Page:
Early Start to Flu Season Quickly Exhausts Vaccine Supplies
WASHINGTON — An early, severe flu season and higher-than-anticipated demand have resulted in some shortages of vaccine, setting off a last-minute scramble nationwide, according to health officials, doctors and retailers.
Manufacturers have already shipped more than 128 million doses of flu vaccine, nearly 95 percent of the 135 million doses made for this season, federal officials said. Sanofi Pasteur, the largest flu vaccine provider in the United states, said Thursday that it had sold out of four of its six vaccine versions. It made more than 60 million doses for this season, slightly fewer than last year.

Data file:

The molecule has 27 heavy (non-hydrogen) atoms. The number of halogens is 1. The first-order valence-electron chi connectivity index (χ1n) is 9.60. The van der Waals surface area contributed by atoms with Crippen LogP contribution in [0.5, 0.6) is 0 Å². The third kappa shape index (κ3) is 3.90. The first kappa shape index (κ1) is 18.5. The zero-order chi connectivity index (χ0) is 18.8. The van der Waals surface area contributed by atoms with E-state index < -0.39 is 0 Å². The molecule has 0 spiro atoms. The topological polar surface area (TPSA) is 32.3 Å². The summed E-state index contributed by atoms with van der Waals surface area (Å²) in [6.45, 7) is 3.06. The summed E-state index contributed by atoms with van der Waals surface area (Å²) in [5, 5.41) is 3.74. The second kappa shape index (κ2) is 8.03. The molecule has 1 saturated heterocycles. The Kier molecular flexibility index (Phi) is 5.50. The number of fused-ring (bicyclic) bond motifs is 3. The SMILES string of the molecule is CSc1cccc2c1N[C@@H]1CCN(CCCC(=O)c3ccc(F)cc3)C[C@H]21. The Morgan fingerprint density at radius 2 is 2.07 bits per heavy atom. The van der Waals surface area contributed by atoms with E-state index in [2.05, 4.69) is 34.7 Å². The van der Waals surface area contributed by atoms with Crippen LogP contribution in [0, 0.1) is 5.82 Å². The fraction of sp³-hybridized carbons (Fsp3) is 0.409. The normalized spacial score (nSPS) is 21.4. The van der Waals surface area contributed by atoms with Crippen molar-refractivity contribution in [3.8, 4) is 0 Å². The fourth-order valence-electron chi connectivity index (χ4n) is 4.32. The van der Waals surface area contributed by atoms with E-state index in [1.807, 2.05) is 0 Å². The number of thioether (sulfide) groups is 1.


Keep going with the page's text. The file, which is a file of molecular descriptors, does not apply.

Now, in response to “unanticipated late-season demand,” Sanofi said it would make available a limited supply of additional vaccine originally intended for shipment outside the country. Those orders would start shipping in late January, spokesman Michael Szumera said.
Another supplier, MedImmune, has sold all 12 million doses that it had planned to distribute but had more than 620,000 extra doses if needed, a spokeswoman said.
Manufacturers are not able to make any more vaccine for this season — the process is too long and complicated, and they are already preparing for next year. “You have to have the right kind of egg from the right kind of chicken, then grow the virus and purify it,” said Carolyn Bridges, associate director for adult immunization at the immunization services division of the Centers for Disease Control and Prevention.
Public health officials urged residents to use flushot.healthmap.org, an online flu vaccine locater, to find a provider.
Among the vaccine hunters was Emily Dillon, 22, a resident of Northwest Washington who works for a nonprofit organization and has been trying to get a flu shot since Sunday.